Please note that word ‘version’. The original was a script written for performance, which Richard did, of course, so well. Much as people asked for it, a copy of that masquerading as a book wasn’t quite what I wanted. You can’t just move the same thing from one medium to another. Books require a different approach to audio.

Just as important a story never ceases to be alive. After Richard had recorded it and we’d discussed the project post-recording I was filled with ideas I wished I’d incorporated in the original. Then I was asked to turn the tale back into drama for Audible Germany, another learning exercise which opened up fresh possibilities.

When it came to reworking everything into a book I didn’t want to be bound by what went before. So it’s a fresh look at the original adaptation, with new scenes, new insights, new takes on the story.

The book will be out next May from The Dome Press, the new imprint established by David Headley, the chap behind that highly successful London book emporium Goldsboro. David’s been a long-time supporter of both independent book stores and independent-minded authors so it was a delight to find Juliet and Romeo a good home with the very first publisher to read the manuscript.

There’ll be a few more things to say about this project as we get nearer the launch date, and hopefully some events to share with you too. With the new Costa, The Savage Shore, now Juliet and Romeo and one more project that’s yet to be announced 2018 is going to be a busy year.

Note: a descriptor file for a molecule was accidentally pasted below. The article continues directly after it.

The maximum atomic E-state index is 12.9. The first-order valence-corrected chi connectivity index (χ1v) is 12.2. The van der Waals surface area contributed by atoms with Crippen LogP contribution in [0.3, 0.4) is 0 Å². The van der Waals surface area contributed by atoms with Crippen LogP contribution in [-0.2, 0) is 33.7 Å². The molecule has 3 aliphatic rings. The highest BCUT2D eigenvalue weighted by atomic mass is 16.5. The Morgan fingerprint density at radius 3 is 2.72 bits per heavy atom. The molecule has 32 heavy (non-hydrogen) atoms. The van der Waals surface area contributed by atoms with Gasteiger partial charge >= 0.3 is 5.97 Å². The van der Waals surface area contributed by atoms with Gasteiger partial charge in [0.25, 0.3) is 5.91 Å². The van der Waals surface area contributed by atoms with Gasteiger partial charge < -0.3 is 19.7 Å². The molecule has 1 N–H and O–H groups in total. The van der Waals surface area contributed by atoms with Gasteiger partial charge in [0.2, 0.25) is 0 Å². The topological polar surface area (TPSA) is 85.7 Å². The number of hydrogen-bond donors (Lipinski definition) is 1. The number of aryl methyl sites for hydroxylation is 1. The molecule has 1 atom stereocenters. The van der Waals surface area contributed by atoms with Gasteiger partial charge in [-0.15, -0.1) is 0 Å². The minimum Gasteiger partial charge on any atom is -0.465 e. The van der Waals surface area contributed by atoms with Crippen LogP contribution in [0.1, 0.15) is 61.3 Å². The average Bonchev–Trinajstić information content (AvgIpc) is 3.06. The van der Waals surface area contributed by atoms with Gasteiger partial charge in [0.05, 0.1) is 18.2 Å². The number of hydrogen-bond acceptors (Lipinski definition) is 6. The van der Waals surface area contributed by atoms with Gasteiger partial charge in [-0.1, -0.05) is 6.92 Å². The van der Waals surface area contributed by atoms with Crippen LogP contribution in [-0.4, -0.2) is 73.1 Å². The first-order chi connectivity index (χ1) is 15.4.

Here’s the press release…

The Dome Press is delighted to announce the acquisition of David Hewson’s groundbreaking Shakespearean novelisation Juliet and Romeo from Alice Lutyens at Curtis Brown.

David is widely known in crime-writing circles and has written several adaptations of Shakespeare for Audible, including Romeo and Juliet which was read by Richard Armitage to great acclaim, and was the spur for this novel.

Rebecca Lloyd, Publisher at The Dome Press, said, ‘Juliet and Romeo tells an old story in an entirely new way, bringing it to a whole new audience. Funny as well as tragic, and with a Juliet at the centre with whom modern women can relate, and a real twist in the tail, I loved it and am very excited to be the publisher.’

David Hewson commented, ‘Since Richard Armitage’s stunning audio version for Audible I’ve been inundated with people asking when there would be a book of my reimagining of Shakespeare’s classic. I’m delighted to be joining Dome Press, a young, vibrant and independent publisher, for Juliet and Romeo, the novel. This is Richard’s version and more — rewritten as a historical tragedy set in the real Verona of 1499 with twists Shakespeare may have hinted at but never wrote. I can’t wait.’

Juliet and Romeo will be published in May 2018.

Writing

Now out in the Netherlands… Pieter Vos 4

de-stenen-engel-hewsonThe fourth Pieter Vos novel, Sleep Baby Sleep in English, De Stenen Engel in Dutch, is now out in the Netherlands courtesy of my lovely publisher over there, Boekerij. It is set entirely in Amsterdam. You can read more about the story here.

I’m deeply grateful to the Dutch editor of these four books, Rienk Tychon, for helping me with his fund of local knowledge. One of the first reviews of the book in the Netherlands from ThrillZone says, ‘Hewson as a Brit knows Amsterdam better than his Dutch colleagues. A bigger compliment there isn’t.’ I’ve Rienk to thank for that.

Looking forward to being back in Amsterdam briefly in a couple of weeks to talk about the book. It’s a city that will always be close to my heart, especially De Pijp where much of this story is set.